I love coffee. I generally have a cup every morning. I used to drink 6 cups a day, now it's just one. And I'm a fan of Starbucks, I even have a Starbucks coffee machine at home (a gift from my son and his wife).
I particularily enjoy my Starbucks coffee while I'm writing and one day, I was thinking, “this stuff can be addictive.” And while musing about their funny logo I wondered “what's the story behind this strange-looking creature?”
And since I love symbolism (The Coalition is full of symbolism, from the character names to the strange pendants they wear), I decided to check it out.
What I discovered will shock you!!
Everyone is familiar with the green and white Starbuck's logo. Even if you hate coffee, I'm willing to bet if you came across the logo on a disposable cup you'd know where it originated.
Where it all began.
Starbucks began in Seattle, Washington in 1971 and when they began looking for a logo, a brand to call their own, they looked to the sea because of their location. They orginally opened the doors of their single store in Seattle's historic Pike Place Market. The name Starbucks was inspired by Moby Dick's first mate Starbuck. So the logo needed to reflect all of that.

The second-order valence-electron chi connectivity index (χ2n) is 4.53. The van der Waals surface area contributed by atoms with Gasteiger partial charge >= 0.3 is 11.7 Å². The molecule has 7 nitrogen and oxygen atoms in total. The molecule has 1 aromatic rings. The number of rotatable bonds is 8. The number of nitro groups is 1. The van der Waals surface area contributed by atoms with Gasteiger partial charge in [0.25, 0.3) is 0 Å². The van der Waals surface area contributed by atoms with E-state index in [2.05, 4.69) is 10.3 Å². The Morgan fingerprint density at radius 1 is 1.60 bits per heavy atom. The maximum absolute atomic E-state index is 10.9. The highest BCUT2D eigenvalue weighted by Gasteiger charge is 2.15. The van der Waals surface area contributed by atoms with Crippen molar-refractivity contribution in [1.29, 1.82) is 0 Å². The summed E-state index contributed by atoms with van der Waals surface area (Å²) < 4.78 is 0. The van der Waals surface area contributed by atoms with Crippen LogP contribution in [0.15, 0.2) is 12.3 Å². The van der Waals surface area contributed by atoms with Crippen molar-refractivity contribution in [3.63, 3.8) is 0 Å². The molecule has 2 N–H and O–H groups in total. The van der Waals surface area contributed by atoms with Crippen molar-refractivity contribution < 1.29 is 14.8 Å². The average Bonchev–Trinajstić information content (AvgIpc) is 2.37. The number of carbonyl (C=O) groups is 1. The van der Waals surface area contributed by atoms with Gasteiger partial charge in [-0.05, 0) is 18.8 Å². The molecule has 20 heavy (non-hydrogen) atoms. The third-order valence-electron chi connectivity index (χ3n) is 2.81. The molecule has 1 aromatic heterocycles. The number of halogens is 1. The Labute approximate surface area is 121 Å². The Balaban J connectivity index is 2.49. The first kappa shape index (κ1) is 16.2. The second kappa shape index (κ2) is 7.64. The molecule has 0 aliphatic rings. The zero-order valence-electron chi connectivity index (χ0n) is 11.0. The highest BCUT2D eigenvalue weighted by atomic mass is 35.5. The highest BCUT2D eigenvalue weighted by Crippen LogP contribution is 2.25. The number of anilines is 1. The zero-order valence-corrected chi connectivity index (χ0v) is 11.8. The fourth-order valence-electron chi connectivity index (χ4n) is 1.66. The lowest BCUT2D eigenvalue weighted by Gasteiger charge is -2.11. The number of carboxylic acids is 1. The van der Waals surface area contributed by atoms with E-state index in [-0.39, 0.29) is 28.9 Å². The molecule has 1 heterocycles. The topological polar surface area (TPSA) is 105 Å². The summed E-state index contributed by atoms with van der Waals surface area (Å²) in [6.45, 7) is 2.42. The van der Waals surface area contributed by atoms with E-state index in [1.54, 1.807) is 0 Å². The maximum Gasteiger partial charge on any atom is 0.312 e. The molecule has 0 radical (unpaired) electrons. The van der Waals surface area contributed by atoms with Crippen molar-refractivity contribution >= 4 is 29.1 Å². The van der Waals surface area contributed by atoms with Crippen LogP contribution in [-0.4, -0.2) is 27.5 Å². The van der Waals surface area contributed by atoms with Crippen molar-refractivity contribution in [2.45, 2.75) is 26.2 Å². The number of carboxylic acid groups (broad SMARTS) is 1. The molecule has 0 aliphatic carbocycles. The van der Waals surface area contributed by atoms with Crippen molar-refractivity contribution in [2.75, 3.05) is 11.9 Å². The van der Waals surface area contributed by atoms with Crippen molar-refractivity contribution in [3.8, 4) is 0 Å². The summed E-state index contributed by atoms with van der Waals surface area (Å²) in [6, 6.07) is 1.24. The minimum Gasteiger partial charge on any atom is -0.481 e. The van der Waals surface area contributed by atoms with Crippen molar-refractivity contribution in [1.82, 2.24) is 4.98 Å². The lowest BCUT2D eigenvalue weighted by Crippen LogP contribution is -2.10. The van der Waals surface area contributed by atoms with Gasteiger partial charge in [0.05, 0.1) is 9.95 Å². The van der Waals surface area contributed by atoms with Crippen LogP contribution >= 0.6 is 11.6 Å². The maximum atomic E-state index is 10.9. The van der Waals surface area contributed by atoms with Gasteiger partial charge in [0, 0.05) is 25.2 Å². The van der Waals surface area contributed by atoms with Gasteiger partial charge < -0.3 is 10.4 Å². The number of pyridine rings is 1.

So what logo did they choose?
The mythological creature called a Siren. In Greek mythology the Siren was a beautiful, yet dangerous creature. They were mermaids who lured sailors with their enchanting music, sweet and sad lullaby's. Once the sailors were caught up in the Siren's magic they came to shore, were lulled to sleep then torn to pieces, if they made it to shore without first being shipwrecked.
Siren's were called 'the Muses of the lower world' and Walter Copland Perry (a noted British author and barrister-at-law) observed:
“Their song, though irresistibly sweet, was no less sad than sweet, and lapped both body and soul in fatal lethargy, the forerunner of death and corruption.”
What does any of this have to do with coffee?
Coffee, for many, is an addiction. And Starbuck's coffee, for many more, is… dare I say, euphoric? Hard to resist, at best.
The term 'siren song' appeals to a suggestion, no… a temptation that is hard to resist but, if given in to, will lead to a bad conclusion. The song is sung at midday, while the air is calm. And the end of the song is death.
The description of the sailors in the siren song is that of their flesh rotting away for no other reason than because the sailors refused to leave.
Hmmm. I think I will take a trip to Starbucks today. But I must be sure to kiss my loved ones good-bye because, as Greek mythology suggests, I won't be back…